I took Cooper to the beach for the last time late in the summer on a cloudy day. It was a good day since the beach is less crowded on a cloudy day in the morning. He was excited to go somewhere in the car. He didn’t go places much the past few years because I had to lift his back legs in and try to stop him from leaping out and falling over. This day at the beach, it took him a while to remember he liked the water. When he did remember, he was very happy and he did find a stick. I didn’t throw the stick very far because I didn’t want to have to go in after him. I remember thinking at the time, that it was probably his last trip to the beach. There were fighter planes circling, a few other beach walkers with kids and dogs and lots of birds. Cooper slept in the same position all the way home. He was exhausted.
There was a time in the late summer that I actually thought he was dying and I sat down on the ground with him. It turns out that he was probably drunk from eating too many fallen pears. It was a stroke that happened to Cooper in early October. It was a day I happened to have off work and the day he happened to have his routine geriatric dog visit scheduled at the vet. I managed to get him to walk down the ramp to the car but I had to get help to get him in. He managed to stand up on the ride in, he was happy to be in the car. Once at the vet I had them get a stretcher to take him in. In talking to the vet about his condition she said there was a chance he could recover. So, I took him back home, and gave him a chance.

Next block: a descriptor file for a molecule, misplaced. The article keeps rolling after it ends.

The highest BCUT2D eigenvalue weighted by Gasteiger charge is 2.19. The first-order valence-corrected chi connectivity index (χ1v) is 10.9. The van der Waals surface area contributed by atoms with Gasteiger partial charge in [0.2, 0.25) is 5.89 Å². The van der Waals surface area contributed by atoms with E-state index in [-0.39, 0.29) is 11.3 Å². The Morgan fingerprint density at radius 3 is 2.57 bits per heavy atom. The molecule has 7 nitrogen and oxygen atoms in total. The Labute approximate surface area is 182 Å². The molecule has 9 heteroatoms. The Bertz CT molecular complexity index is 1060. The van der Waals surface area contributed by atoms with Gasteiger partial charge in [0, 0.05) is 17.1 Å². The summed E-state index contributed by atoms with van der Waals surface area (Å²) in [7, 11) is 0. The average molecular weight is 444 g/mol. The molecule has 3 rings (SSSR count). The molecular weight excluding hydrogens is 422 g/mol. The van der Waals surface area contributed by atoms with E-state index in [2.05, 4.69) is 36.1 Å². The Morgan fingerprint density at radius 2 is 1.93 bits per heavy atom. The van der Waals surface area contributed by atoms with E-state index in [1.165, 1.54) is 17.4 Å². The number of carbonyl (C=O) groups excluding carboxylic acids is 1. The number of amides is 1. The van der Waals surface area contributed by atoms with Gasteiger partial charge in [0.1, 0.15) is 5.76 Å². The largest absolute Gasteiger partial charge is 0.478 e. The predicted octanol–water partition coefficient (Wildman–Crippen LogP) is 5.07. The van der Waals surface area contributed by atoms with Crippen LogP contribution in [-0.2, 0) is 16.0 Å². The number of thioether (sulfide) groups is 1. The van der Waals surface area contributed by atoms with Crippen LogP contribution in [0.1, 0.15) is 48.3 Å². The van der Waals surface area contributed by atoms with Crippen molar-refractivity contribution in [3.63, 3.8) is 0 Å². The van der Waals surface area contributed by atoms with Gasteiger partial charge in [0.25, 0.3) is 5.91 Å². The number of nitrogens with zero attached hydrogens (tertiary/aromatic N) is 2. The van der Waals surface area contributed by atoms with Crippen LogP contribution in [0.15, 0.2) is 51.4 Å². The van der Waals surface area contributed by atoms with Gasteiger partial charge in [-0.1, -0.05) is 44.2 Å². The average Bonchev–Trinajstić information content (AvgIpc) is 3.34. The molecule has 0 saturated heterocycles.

He didn’t recover. He got a worse instead of better. But, he was still happy to sniff me and lick me and eat and drink. He couldn’t stand up or walk or control his bladder or stop his eyes from wiggling or keep his head from veering off to the left. I sat on the floor with him in the dog room for an hour or so. We shared a beer and went back to the vet in the afternoon. They placed blanket on the table so it would be warm and soft under the stretcher. They gave me a whole bag of treats to give him. He was happy eating some treats and licking my face until it was time to go. I felt his heart stop.
This animal was with me for twelve years. We rode all over the place together. He went camping up and down the west coast. He went to the top of several peaks in the Cascade Mountains. He slept with me during the year I spent alone. He went to the blessing of the animals during that year. The priest blessed him and told me that this dog would help bring me patience. Patience and more over the years. He has joined the animals that left before him. I like to think they welcomed him. I like to think he will also be there to welcome me.